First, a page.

WASHINGTON - The United States has confirmed that the military operations commander of the Taliban-allied Haqqani network was killed by a US drone-fired missile last week in Pakistan, The Washington Post reported Thursday, citing Obama administration officials.

Badruddin Haqqani, son of Jalaluddin Haqqani, founder of the militant group, was the third ranking leader of the group. He was earlier reported killed in the August 18 drone strike in North Waziristan, but US officials had not confirmed it until Wednesday. "We now believe he is dead," an official in the administration of US President Barack Obama told the Post Wednesday. The report said a spokesman for the US Central Intelligence Agency, in charge of the drone operations in Pakistan, however, declined comment.

The Haqqani network has been blamed for using the North Waziristan tribal region sanctuary to mount a number of high-profile attacks on US and Nato troops in neighbouring Afghanistan.

The US suspects that the group has ties with Pakistan's military intelligence agency but Pakistan has strongly denied them.

The United States has been pressing the Pakistani Army to go after the Haqqani network. Lately there has been speculation that the Pakistani military is making preparation for such a campaign, which comes after Pakistan agreed last month to reopen its transit routes for supplying the coalition forces in Afghanistan after closing them last November following an airstrike in which 24 Pakistani soldiers died.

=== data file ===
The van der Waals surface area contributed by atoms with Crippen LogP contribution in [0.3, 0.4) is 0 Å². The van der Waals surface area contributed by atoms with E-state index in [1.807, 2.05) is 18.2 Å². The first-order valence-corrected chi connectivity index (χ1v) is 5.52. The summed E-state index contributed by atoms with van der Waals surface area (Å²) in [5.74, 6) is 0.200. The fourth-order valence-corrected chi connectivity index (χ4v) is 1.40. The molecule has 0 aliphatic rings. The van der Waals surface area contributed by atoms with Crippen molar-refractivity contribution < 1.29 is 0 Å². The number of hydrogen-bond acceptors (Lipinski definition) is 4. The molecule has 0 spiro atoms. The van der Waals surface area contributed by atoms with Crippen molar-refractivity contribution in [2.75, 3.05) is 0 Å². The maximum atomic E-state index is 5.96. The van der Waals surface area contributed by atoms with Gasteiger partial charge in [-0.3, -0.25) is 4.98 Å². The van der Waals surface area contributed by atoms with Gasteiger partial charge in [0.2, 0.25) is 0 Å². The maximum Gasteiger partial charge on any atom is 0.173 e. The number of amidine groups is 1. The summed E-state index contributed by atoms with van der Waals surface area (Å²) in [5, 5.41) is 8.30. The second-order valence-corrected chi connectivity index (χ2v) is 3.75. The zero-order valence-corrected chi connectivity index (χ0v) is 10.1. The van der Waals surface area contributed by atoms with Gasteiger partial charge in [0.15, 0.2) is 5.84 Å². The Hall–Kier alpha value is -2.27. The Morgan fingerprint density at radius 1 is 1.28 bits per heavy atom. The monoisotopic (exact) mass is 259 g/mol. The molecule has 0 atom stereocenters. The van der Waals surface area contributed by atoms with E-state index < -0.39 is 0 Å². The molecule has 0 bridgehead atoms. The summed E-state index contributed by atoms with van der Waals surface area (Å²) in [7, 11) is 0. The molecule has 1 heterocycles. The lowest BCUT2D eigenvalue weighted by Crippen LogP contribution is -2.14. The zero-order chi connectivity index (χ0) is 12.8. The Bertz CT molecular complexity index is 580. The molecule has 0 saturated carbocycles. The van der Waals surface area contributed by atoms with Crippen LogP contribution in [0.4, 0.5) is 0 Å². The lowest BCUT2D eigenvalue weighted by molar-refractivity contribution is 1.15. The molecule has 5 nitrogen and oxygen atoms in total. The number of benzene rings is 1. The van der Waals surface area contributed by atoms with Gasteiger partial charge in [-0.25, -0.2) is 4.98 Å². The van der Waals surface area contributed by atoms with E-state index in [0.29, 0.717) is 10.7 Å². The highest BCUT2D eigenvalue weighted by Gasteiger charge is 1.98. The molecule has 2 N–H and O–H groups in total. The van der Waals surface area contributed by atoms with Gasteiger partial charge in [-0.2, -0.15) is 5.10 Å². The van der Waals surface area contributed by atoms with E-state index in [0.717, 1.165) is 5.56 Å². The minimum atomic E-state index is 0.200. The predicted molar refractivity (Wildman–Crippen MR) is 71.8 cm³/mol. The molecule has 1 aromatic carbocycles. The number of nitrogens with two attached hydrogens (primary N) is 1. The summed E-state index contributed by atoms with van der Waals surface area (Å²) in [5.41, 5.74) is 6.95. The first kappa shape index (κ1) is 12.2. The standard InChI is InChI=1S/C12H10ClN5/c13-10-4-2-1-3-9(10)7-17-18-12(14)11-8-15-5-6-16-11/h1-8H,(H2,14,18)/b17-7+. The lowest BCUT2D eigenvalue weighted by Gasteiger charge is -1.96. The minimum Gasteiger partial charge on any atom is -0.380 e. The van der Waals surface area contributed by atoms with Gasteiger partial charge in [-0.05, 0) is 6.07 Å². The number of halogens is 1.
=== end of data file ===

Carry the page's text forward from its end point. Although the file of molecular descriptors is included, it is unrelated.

Meanwhile, the State Department has said the United States and Pakistan can and should do more together to stem militant activities of the Haqqani group. “We continue to try to strengthen the work we do together against the Haqqani Network. Our view remains that we can and should be doing more together, and we are looking forward to being able to do that,” State Department spokesperson Victoria Nuland said.

With regard to the larger counterterrorism US-Pakistan cooperation, the spokesperson said the United States has been encouraged by the recent revival of Pakistani border routes for NATO supplies into Afghanistan.

“We, as you know, are encouraged that the GLOCs (ground lines of communication) are now open, that we are able to work well together on moving cargo,” Nuland noted at the daily briefing.

As for Haqqani forces, The Washington Post pointed out that they were part of the fight against Soviet occupation of Afghanistan in the 1980s and were among those groups receiving aid from both Pakistan and the United States. Jalaluddin Haqqani later became an official in the Taliban government that took over Afghanistan in 1996, and he fled to the Pakistani tribal region, along with Al-Qaeda fighters, after the Taliban were overthrown with US assistance in 2001.

Haqqani fighters regrouped and began fighting US and coalition forces across the border in Afghanistan.